Today we visited a local garden centre with our friends at “looking out for the little people“.  We thought it would be a good way to introduce the children to Spring, gardens and plants. These are the things we will be looking at over the Spring season.
The children had a lovely time looking at the garden buildings, fencing, trellis, water butts and compost bins. They asked questions about things that they saw and we answered them as best we could.

The garden ornaments held their attention for a long time. Especially the bird baths. We explained that birds need to drink and that they like to have baths like we do. This is a special bath for the birds which we can put in our gardens.

There was lots of finger dipping. They told me it was cold! Little “R” didn’t seem to mind the cold and dipped her hands in as many bird baths as possible.

Little “I” chatted with the stone animals. She gave this dog a little kiss. Sadly I missed that with the camera.

We found lots of lovely colourful flowers. I asked the children which they liked the best. They chose differently to each other. Little “R” liked the lilac and white ones because they were pretty. Little “I” chose the purple and white ones because they had yellow middles. I told them that the pink ones were my favourite as pink is my very best colour!

We had told the children that they could all choose a pack of seeds to grow, while we were here. They were very keen to find the seeds and spent quite a while choosing which ones they would like. We talked about whether they wanted to grow a plant or a vegetable to eat. They told me the vegetables that they enjoy eating and the ones they do not like. Carrots seemed to be a big hit many of the children. I chose some colourful Kale as I thought it would be nice to see the rainbow colours and that might encourage the children to try it once we had grown it.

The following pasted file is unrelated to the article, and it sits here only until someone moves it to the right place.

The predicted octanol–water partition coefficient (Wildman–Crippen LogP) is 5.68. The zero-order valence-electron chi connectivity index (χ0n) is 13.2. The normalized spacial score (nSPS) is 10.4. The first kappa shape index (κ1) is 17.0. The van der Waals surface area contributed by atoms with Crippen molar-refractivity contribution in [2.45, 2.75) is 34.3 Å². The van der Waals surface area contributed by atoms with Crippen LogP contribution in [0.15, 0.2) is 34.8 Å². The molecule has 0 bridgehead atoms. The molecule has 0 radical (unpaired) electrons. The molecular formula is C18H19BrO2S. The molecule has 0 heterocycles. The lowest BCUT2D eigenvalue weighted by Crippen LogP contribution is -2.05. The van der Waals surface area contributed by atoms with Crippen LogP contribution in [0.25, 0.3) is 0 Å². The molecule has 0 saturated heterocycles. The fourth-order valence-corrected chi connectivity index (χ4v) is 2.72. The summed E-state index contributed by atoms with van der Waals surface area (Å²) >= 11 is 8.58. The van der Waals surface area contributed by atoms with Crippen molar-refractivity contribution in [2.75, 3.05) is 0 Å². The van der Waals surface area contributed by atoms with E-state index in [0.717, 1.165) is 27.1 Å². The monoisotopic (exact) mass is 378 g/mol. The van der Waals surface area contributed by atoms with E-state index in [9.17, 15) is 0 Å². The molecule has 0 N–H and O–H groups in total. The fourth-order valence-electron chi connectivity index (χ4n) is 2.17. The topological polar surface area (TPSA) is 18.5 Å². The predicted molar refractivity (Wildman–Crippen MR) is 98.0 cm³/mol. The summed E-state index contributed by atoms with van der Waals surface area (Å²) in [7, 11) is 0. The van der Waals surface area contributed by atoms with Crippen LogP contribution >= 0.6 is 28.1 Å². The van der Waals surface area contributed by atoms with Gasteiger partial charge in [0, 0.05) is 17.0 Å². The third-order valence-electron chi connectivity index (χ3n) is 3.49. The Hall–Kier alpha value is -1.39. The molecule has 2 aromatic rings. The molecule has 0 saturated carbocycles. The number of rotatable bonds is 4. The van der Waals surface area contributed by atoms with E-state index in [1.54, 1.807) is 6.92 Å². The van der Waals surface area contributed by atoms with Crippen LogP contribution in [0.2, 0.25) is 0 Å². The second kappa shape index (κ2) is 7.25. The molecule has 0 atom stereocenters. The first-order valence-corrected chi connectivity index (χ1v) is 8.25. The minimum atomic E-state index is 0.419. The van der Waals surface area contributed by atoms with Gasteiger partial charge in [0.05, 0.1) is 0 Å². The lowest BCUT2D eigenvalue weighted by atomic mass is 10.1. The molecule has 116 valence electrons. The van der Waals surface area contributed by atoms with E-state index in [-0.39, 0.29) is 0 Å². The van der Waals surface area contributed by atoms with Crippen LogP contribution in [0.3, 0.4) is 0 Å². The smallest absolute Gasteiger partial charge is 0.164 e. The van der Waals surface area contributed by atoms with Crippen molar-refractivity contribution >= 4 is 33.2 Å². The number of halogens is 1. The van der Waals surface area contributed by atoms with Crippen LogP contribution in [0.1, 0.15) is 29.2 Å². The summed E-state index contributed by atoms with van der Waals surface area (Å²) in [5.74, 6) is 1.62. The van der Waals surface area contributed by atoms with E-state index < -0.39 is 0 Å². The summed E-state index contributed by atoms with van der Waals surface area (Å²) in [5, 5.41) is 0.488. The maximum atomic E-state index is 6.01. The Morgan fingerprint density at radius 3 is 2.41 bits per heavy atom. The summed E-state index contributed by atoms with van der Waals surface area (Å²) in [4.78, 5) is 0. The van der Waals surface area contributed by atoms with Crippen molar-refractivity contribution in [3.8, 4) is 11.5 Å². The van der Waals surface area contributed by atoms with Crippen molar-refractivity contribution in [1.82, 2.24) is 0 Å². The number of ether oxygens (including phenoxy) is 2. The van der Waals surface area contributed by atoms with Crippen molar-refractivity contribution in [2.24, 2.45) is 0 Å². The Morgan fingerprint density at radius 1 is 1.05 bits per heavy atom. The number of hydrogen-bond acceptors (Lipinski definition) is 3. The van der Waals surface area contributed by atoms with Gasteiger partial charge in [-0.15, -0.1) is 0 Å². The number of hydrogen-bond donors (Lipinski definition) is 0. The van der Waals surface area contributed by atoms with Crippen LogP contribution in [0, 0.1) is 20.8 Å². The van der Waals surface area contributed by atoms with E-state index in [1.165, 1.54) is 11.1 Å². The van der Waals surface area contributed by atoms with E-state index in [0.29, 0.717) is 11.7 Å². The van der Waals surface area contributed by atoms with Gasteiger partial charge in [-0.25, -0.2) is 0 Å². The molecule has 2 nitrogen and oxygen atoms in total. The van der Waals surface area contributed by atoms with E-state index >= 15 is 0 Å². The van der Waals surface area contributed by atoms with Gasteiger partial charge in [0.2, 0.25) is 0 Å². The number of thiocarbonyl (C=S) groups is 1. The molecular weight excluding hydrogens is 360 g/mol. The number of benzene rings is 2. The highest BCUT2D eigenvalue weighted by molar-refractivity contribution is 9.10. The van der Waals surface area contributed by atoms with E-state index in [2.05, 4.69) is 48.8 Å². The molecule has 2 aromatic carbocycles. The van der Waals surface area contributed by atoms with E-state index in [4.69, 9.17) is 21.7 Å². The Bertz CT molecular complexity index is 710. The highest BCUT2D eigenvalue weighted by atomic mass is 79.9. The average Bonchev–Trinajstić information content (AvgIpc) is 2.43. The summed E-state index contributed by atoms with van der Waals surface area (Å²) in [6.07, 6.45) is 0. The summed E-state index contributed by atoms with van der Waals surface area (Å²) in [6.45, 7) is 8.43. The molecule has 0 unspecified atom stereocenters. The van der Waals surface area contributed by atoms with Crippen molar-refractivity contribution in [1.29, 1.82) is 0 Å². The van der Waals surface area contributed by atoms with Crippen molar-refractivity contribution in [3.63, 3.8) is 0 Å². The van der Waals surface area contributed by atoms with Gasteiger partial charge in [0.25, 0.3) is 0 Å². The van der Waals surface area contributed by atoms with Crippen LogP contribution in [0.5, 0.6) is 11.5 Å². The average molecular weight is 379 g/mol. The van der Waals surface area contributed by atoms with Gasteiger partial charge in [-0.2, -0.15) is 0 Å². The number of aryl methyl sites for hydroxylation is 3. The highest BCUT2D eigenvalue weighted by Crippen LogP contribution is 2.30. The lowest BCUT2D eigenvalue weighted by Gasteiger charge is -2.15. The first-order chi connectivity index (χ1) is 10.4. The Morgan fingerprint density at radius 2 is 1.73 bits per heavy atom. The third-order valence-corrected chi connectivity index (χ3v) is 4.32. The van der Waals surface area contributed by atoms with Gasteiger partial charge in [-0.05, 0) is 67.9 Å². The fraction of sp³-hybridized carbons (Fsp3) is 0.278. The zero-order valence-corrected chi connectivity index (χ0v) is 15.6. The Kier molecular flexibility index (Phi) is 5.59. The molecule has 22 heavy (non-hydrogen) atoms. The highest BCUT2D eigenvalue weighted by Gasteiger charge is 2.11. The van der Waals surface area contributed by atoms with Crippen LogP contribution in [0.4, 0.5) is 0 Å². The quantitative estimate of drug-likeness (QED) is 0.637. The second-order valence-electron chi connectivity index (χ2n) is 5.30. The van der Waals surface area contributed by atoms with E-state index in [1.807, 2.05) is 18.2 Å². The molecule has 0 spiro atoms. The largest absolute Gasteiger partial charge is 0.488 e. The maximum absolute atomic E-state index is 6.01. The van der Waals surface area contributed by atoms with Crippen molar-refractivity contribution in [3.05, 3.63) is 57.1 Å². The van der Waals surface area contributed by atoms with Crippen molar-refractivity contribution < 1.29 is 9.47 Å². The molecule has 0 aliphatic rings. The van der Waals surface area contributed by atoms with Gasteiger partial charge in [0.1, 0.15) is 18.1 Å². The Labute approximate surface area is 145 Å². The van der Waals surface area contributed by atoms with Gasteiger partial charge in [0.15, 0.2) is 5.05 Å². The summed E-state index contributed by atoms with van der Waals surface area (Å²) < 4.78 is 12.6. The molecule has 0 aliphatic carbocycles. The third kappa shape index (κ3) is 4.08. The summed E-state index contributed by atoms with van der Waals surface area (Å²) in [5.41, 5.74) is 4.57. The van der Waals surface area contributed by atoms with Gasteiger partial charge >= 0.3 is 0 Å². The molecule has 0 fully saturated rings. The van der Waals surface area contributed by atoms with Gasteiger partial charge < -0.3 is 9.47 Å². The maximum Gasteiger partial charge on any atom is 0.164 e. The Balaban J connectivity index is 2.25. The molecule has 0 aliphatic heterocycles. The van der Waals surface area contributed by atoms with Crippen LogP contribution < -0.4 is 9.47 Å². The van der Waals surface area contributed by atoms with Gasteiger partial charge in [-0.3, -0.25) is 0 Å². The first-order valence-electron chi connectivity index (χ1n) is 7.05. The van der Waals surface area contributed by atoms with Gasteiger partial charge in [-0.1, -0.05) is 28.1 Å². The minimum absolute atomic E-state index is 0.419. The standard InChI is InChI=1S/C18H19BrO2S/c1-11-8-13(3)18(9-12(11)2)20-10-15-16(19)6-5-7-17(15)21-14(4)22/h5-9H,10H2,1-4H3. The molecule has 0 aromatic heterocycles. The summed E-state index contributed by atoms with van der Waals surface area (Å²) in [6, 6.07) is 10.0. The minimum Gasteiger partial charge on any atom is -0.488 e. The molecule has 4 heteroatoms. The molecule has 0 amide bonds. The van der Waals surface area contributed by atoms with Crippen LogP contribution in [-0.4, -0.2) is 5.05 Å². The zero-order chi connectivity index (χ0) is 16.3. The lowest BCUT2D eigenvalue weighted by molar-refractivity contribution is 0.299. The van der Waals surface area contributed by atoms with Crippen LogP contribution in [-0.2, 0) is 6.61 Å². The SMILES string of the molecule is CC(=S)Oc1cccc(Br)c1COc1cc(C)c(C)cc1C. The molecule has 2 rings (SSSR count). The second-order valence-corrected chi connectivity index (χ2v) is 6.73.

After a really good look around, paying for our items and then a walk through the bird feeder section, we made our way to the cafe for a drink and slice of chocolate brownie!

This was a really lovely social time where the children talked about their seeds, looked at each others packets, talked about the things we had just seen in the garden centre and what we were going to do with our seeds over the next few weeks.


  • This outing was offered as a fun and hands on introduction to gardens and growing plants. We thought that it would give the children the chance to see what we needed to grow seeds and to make some choices about what they would like to grow.
  • This outing also gave the children the opportunity to learn about the process of purchasing items from shops, making selections and then paying for our goods.

I will follow this outing up by setting up a role play Garden Centre and introducing magnifying glasses and minibeasts. I will offer a selection of fiction and non-fiction books for the children to look at to support their learning of this topic. The role play area will have a till and play money so that children can recreate the shopping process and take turns to be customer and shop keeper.
We will plant our seeds and then tend to them. Noting how they change and grow. Exploring the parts of a plant. Roots, stem, leaves, flower, petals.
I will offer some muddy sensory play with seeds and pots as well as garden tools so that the children can practice planting seeds.


All of the children enjoyed our trip to the Garden centre.They listened to the rules we set in place to keep them safe. Stay together and do not run around. They were engaged and interested to know about the different things that were sold in the garden centre. Asking what a compost bin was for and how a water butt worked. They made their own choices and selections when choosing seeds and shared their personal likes and dislikes. All of the children were focused and interested in learning about gardens and planting. 

Today’s play, meets the following EYFS Prime and specific areas
  • Communication and Language
  • Personal, Social and Emotional Development
  • Understanding the world
  • Mathematics

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